To gently strengthen stomach acid production, eat and drink more of the following foods:

  • Extra virgin olive oil and vingear on salads to boost digestive acid
  • Hot lemon water before and with meals
  • Ginger tea with meals

My recipe for a pre-digestive shot: Mix 2 parts ginger juice, 1 part raw honey, and a pinch of salt. Take a teaspoon before meals.

Restaurant tip: Add a squeeze of lemon and a sprinkle of salt and pepper in hot water. Drink while waiting for your food to be served.

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John Douillard’s Herbal Support for Addressing Belching and Bloat

One of the easiest ways to reset the healthy production of stomach acid, bile, and digestive enzymes is to take my two most popular digestive formulas: Gentle Digest and Beet Cleanse before each meal. Gentle Digest is a combination of ginger, cumin, coriander, fennel, and cardamom that supports the coordinated function of the stomach, gallbladder, small intestine, and pancreas—all critical in the production of bile.4 Beet Cleanse combines red beet powder, fenugreek, cinnamon, and shilajit to support the healthy flow of bile from the liver and gallbladder, as well as healthy function of the bile and pancreatic ducts.5-14

Directions: Start with two capsules of each right before meals and then once digestion improves, take one capsule of each before meals. Once gas and bloat are resolved, stop taking these supplements. For maintenance, take them before, during, or after late, heavy or fatty (rich) meals as needed to give you a digestive boost.

Thank you for visiting LifeSpa.com, where we publish cutting-edge health information combining Ayurvedic wisdom and modern science. If you are enjoying our free content, please visit our Ayurvedic Shop on your way out and share your favorite articles and videos with your friends and family.

Dr. John


  1. https://www.mayoclinic.org/diseases-conditions/gas-and-gas-pains/in-depth/gas-and-gas-pains/art-20044739
  2. https://www.foxnews.com/health/survey-shows-74-percent-of-americans-living-with-gi-discomfort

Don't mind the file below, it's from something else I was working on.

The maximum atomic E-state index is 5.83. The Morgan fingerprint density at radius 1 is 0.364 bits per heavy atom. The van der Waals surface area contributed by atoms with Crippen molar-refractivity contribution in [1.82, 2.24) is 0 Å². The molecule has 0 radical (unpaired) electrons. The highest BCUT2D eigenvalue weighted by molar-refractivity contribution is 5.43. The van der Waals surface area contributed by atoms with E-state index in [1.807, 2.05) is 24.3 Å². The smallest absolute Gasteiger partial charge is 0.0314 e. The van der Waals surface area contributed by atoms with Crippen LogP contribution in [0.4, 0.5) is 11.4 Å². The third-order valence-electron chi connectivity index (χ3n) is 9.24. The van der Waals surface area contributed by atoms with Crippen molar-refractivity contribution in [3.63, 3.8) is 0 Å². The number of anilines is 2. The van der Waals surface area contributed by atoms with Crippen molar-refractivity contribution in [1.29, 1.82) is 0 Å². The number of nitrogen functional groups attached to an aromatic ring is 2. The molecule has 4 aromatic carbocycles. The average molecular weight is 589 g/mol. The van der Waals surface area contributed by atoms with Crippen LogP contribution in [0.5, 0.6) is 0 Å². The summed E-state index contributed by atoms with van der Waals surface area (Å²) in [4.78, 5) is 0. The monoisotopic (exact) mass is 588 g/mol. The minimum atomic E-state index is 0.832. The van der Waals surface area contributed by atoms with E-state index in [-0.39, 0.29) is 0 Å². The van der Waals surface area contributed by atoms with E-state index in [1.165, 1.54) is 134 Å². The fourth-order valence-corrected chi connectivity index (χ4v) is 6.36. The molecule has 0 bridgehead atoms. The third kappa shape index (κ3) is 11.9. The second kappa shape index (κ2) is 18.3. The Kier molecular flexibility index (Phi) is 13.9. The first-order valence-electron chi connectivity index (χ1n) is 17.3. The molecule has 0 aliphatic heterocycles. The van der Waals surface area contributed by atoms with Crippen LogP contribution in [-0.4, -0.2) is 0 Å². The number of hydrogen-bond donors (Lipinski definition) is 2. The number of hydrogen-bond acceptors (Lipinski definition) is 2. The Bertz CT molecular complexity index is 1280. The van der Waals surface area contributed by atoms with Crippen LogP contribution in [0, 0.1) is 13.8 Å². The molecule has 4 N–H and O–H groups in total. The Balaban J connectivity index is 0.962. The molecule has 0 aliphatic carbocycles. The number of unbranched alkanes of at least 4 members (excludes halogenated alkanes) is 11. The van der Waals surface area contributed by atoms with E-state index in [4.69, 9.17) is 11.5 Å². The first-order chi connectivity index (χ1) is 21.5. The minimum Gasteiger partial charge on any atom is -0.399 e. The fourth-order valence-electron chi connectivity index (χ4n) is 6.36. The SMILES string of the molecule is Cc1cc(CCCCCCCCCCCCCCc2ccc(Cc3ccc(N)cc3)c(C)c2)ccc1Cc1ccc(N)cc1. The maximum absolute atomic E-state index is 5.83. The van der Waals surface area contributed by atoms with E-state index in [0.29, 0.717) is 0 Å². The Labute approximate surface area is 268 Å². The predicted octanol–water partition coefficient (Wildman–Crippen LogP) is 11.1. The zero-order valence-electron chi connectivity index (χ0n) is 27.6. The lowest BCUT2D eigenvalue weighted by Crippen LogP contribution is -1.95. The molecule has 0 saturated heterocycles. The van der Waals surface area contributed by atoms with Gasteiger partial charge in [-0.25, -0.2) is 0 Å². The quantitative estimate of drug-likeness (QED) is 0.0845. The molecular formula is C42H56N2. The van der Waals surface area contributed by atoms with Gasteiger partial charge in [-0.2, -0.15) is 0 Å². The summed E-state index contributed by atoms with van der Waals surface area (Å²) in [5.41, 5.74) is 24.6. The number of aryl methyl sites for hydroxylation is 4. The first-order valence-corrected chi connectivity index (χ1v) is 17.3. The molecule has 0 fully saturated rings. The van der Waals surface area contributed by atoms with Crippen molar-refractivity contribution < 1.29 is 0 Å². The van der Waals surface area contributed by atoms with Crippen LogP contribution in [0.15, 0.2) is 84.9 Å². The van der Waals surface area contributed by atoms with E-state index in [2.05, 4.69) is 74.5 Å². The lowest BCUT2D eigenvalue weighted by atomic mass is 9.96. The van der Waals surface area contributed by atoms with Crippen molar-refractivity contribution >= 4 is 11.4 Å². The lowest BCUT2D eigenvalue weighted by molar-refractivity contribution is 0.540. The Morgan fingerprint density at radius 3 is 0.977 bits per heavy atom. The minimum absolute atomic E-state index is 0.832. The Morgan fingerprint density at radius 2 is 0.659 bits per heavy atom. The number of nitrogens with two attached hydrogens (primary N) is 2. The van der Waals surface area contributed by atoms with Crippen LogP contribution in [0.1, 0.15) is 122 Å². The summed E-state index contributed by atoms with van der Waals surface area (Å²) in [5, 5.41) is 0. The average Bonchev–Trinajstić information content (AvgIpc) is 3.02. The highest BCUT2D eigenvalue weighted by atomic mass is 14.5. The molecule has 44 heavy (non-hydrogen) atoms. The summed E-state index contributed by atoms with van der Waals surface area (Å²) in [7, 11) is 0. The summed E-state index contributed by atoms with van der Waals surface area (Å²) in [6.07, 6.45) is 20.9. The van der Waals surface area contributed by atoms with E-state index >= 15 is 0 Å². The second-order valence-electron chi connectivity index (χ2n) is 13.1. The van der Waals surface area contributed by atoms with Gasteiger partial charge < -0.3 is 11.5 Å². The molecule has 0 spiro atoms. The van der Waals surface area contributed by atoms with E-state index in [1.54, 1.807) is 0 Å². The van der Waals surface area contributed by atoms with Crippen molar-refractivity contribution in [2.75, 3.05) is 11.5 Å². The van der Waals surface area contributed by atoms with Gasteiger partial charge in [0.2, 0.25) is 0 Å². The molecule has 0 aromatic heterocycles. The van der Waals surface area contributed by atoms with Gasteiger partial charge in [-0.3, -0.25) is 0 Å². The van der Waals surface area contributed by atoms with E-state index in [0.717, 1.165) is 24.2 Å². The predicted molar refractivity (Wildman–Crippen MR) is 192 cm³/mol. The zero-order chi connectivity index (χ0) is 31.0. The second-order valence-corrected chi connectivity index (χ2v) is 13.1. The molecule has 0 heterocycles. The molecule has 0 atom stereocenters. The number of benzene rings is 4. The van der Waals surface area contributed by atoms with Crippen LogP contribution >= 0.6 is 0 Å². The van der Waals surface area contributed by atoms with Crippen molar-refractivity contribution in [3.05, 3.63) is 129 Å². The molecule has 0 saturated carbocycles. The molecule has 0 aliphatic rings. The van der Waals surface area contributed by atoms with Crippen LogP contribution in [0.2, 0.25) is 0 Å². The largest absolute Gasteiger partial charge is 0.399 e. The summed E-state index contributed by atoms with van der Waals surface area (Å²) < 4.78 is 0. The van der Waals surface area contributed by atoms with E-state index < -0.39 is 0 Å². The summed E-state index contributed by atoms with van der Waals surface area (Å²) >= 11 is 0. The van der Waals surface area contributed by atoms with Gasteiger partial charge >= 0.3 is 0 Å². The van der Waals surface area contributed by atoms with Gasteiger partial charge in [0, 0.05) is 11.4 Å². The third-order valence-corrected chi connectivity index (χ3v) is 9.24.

3. https://store.lifespa.com/product/gentle-digest-capsules/
  4. https://store.lifespa.com/product/beet-cleanse-capsules/
  5. https://pubmed.ncbi.nlm.nih.gov/29521241/
  6. https://scialert.net/abstract/?doi=tasr.2020.87.96
  7. https://www.ncbi.nlm.nih.gov/pmc/articles/PMC7071478
  8. https://pubmed.ncbi.nlm.nih.gov/23769299/
  9. https://www.ncbi.nlm.nih.gov/pmc/articles/PMC6947971/
  10. https://www.ncbi.nlm.nih.gov/pmc/articles/PMC6985225/
  11. https://pubmed.ncbi.nlm.nih.gov/21215764
  12. https://pubmed.ncbi.nlm.nih.gov/19935901
  13. https://www.ncbi.nlm.nih.gov/pmc/articles/PMC4739449/
  14. https://www.nature.com/articles/srep33387

3 thoughts on “Ayurvedic Herbal Support for Belching and Bloat”

  1. Great article, as always. I think I am possibly dealing with these issues at the very root of my digestive problems, paired with IBS/histamine intolerance. I know some of these recommended foods could potentially be irritating due to the combination of challenges I have (thanks to lots of antibiotics as an infant/toddler, chronic stress/trauma, etc.), so where do you recommend someone starts/focuses if they are reacting to many foods and supplements? Thanks again!

    • Hi Sharon,

      That is a great question. Due to your history it may be beneficial to schedule a consult with Dr. John to help guide you.


      LifeSpa Staff